As part of the research for that blog post I've been reading all the reviews of his book and I came across an interview with Mukherjee on the Smithsonian website [Siddhartha Mukherjee Follows Up Biography of Cancer With “An Intimate History” of Genetics].
Here's an interesting answer to an important question ...
Those quotations also humanize the topics, which in The Gene, often have names that might intimidate a casual reader: transgenic, mitochondrial lineages. Family history and historical narratives bring the abstract science of genetics to life, as well. How do you balance the science with the narrative?The scary part about the question is that even on the Smithsonian.com website the questioner thinks that terms such as "transgenic" and "mitochondrial" are intimidating. That's what we're up against if we try to write for the general audience. Apparently, the only way to bring genetics to life is to avoid the science and concentrate on history and family stories!1
Readers are never casual. They come into books extremely informed. Just like you and I can sit in a musical performance, and while we may not be musicians ourselves, we can detect a false note immediately. I think readers detect false notes very quickly. I believe that we are hungry for this information. We need to be able to have a language that is not simplistic but is clear enough, simple enough.
I like this quote form one of my mentors: "If you can't describe what you're doing in science to a fifth grader using language that is easily understandable, it's probably not worth the effort of what you're doing.” Even if you're working in string theory, you can basically describe why you're doing what you're doing, what the basic method is, and why it's important. You may not be able to get to all the details, but I think striking the right balance is important.
Mukherjee's answers are interesting. In the first paragraph he claims that his readers are extremely informed. He claims they can detect "false notes" very quickly but we know this isn't true. Mukherjee's book is full of false notes, especially his writing about epigenetics. The fact that the book is #1 on the bestseller list tells us that his reader are NOT extremely informed. They are gullible and easily swayed by rhetoric and style.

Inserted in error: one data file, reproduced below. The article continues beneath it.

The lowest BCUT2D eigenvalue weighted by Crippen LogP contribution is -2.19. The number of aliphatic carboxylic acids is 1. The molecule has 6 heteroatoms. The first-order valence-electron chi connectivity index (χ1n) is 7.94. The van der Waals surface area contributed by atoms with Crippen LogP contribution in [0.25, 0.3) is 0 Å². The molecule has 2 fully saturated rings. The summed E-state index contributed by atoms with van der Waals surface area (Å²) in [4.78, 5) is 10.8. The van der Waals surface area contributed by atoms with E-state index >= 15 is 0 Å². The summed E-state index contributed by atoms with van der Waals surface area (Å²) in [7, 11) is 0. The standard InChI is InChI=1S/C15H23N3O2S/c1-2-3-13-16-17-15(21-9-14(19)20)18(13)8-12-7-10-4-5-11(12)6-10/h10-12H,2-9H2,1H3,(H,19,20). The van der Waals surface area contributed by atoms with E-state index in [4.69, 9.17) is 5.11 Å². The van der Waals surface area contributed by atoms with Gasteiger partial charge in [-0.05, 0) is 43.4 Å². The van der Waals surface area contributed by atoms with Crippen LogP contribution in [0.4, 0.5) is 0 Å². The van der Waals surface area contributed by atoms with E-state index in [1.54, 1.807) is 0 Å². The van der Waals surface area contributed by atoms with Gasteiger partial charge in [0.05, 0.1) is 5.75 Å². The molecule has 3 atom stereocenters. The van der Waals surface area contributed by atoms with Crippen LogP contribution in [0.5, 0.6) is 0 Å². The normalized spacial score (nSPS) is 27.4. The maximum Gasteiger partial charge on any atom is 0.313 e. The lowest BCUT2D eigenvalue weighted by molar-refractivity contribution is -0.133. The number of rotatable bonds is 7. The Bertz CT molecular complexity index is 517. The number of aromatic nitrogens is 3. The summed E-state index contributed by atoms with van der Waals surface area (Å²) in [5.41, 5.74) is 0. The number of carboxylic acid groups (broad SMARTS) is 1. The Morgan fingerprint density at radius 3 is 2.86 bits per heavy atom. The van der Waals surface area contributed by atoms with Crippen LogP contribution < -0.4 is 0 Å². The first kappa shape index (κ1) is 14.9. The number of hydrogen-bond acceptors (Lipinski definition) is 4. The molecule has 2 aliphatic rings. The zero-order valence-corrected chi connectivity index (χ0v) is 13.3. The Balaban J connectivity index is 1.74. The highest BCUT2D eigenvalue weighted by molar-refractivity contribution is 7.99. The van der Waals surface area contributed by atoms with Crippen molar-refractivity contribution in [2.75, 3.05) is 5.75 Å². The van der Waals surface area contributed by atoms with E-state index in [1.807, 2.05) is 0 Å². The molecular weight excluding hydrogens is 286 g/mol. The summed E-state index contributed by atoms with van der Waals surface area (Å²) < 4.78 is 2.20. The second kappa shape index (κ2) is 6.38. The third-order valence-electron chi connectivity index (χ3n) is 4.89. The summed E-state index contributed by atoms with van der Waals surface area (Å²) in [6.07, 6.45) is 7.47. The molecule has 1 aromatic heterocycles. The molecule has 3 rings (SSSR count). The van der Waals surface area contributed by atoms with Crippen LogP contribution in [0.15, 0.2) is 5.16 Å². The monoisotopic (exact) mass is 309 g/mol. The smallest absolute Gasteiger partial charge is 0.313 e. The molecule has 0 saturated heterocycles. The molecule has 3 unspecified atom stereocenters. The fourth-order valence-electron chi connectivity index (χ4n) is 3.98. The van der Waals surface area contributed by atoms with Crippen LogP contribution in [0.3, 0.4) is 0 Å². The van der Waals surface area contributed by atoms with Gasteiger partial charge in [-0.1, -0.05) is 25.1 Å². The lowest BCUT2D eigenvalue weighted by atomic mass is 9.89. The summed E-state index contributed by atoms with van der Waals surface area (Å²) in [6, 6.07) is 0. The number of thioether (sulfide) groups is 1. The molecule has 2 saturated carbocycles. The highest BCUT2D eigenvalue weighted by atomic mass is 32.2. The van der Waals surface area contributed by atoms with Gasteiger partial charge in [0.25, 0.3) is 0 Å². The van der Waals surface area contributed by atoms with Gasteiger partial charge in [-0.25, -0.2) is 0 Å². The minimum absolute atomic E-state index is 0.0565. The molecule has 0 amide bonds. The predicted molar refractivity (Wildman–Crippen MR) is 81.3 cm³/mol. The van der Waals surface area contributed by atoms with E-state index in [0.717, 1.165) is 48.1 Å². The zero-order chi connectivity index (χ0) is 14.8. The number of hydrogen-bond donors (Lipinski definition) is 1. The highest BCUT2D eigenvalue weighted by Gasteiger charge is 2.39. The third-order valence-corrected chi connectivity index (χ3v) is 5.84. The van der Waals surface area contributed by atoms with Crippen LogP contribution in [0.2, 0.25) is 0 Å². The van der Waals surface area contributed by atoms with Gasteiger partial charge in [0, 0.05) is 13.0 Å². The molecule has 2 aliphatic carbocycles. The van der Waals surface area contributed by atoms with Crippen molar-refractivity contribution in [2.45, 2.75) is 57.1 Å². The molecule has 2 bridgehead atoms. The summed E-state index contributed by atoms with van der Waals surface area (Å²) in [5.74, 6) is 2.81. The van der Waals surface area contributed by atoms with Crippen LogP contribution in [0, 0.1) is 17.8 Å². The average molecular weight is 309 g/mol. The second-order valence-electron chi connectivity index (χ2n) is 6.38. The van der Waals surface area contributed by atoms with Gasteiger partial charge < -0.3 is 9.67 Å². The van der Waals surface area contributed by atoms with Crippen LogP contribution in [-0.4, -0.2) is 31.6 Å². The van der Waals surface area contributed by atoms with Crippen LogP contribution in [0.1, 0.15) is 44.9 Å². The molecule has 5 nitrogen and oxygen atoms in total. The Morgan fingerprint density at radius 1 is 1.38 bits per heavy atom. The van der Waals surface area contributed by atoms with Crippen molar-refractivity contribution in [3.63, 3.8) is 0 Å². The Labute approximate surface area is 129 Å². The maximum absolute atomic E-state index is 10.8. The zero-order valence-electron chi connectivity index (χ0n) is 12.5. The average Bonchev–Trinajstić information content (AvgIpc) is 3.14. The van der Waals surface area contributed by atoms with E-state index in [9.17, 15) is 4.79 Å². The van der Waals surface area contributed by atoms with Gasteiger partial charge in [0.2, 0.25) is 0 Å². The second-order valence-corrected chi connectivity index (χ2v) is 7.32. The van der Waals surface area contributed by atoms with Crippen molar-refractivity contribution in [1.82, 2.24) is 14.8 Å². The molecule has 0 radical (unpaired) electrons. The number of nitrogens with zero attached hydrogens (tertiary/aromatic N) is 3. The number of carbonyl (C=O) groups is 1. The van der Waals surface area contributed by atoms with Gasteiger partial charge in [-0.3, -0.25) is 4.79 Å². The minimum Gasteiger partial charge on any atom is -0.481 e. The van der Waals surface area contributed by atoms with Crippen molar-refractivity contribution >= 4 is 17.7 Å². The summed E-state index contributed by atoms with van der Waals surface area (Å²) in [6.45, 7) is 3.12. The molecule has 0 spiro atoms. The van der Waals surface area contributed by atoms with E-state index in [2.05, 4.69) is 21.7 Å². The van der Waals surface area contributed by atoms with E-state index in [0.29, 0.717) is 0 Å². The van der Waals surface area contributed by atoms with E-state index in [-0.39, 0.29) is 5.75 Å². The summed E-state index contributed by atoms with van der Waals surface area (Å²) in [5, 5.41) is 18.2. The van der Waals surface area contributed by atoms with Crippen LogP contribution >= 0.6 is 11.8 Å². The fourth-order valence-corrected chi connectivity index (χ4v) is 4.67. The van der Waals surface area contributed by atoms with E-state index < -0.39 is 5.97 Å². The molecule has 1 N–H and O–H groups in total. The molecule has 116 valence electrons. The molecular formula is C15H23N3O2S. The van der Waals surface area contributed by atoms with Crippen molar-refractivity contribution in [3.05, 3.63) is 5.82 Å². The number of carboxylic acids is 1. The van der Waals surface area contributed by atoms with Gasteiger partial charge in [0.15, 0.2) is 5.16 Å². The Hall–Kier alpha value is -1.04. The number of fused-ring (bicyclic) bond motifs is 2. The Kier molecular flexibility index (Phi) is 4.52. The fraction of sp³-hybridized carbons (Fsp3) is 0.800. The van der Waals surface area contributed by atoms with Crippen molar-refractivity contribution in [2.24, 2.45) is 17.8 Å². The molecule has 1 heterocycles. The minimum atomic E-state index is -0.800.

The second paragraph is also informative. I don't think you can dumb down science to the fifth grade level. If I'm interested in how much of our genome is junk, for example, it's going to be very difficult to explain this problem to a fifth grader in any meaningful way. Mukherjee is being extremely naive if he thinks he can accomplish this goal. He certainly didn't do it in his book—you can read the entire book (592 pages) and still not be able to correctly explain what a gene is. (The title of the book is "The Gene.")
We know that educating the general public about science is a problem. A fifth grade level knowledge of evolution, for example, is not enough to make informed decisions in the modern world. Almost all adults in our society are graduates of high school. In an ideal world we should be able to explain what we're doing to adults at the high school level. If we do a good job, we should be able to elevate them a bit above high school level as we explain our field.
We all know that's not going to work, probably because the average high school graduate is nowhere near a high school level of education in the sciences.
Can you explain what you're interested in to a fifth grader in any meaningful way? I bet you can't if you're working at the frontiers of knowledge.2
1. Mukherjee writes about schizophrenia and bipolar disease in his own family.
2. Creationist can do it. That's because they're already at the fifth grade level.